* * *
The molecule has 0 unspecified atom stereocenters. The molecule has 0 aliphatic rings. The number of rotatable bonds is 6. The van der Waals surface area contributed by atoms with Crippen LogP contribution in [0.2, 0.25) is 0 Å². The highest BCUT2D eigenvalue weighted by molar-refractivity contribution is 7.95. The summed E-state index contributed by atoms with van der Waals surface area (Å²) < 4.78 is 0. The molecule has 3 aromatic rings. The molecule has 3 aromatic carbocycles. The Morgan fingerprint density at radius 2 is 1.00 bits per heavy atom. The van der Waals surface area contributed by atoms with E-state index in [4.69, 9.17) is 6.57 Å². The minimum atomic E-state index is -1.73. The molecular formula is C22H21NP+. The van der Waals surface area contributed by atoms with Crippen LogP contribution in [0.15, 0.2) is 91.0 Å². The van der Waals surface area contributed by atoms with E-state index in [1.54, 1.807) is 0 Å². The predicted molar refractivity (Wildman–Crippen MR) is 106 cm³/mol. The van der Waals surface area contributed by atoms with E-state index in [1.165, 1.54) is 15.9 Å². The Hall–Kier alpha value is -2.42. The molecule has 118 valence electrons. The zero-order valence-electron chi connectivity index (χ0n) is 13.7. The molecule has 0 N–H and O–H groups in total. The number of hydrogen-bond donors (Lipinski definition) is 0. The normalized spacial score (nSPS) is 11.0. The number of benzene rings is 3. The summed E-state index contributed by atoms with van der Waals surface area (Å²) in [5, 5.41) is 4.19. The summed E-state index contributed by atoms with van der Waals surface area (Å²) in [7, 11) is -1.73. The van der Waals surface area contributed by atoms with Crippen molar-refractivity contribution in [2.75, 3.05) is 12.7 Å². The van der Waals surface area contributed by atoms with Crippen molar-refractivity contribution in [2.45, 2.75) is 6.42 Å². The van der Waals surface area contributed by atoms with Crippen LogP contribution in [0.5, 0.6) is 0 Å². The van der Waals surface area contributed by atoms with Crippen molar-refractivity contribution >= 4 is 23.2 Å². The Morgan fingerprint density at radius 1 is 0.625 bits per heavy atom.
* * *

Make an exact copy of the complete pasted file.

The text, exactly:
The molecule has 0 unspecified atom stereocenters. The molecule has 0 aliphatic rings. The number of rotatable bonds is 6. The van der Waals surface area contributed by atoms with Crippen LogP contribution in [0.2, 0.25) is 0 Å². The highest BCUT2D eigenvalue weighted by molar-refractivity contribution is 7.95. The summed E-state index contributed by atoms with van der Waals surface area (Å²) < 4.78 is 0. The molecule has 3 aromatic rings. The molecule has 3 aromatic carbocycles. The Morgan fingerprint density at radius 2 is 1.00 bits per heavy atom. The van der Waals surface area contributed by atoms with E-state index in [4.69, 9.17) is 6.57 Å². The minimum atomic E-state index is -1.73. The molecular formula is C22H21NP+. The van der Waals surface area contributed by atoms with Crippen LogP contribution in [0.15, 0.2) is 91.0 Å². The van der Waals surface area contributed by atoms with E-state index in [1.54, 1.807) is 0 Å². The predicted molar refractivity (Wildman–Crippen MR) is 106 cm³/mol. The van der Waals surface area contributed by atoms with E-state index in [1.165, 1.54) is 15.9 Å². The Hall–Kier alpha value is -2.42. The molecule has 118 valence electrons. The zero-order valence-electron chi connectivity index (χ0n) is 13.7. The molecule has 0 N–H and O–H groups in total. The number of hydrogen-bond donors (Lipinski definition) is 0. The normalized spacial score (nSPS) is 11.0. The number of benzene rings is 3. The summed E-state index contributed by atoms with van der Waals surface area (Å²) in [5, 5.41) is 4.19. The summed E-state index contributed by atoms with van der Waals surface area (Å²) in [7, 11) is -1.73. The van der Waals surface area contributed by atoms with Crippen molar-refractivity contribution in [2.75, 3.05) is 12.7 Å². The van der Waals surface area contributed by atoms with Crippen molar-refractivity contribution in [2.45, 2.75) is 6.42 Å². The van der Waals surface area contributed by atoms with Crippen LogP contribution in [0.5, 0.6) is 0 Å². The van der Waals surface area contributed by atoms with Crippen molar-refractivity contribution >= 4 is 23.2 Å². The Morgan fingerprint density at radius 1 is 0.625 bits per heavy atom.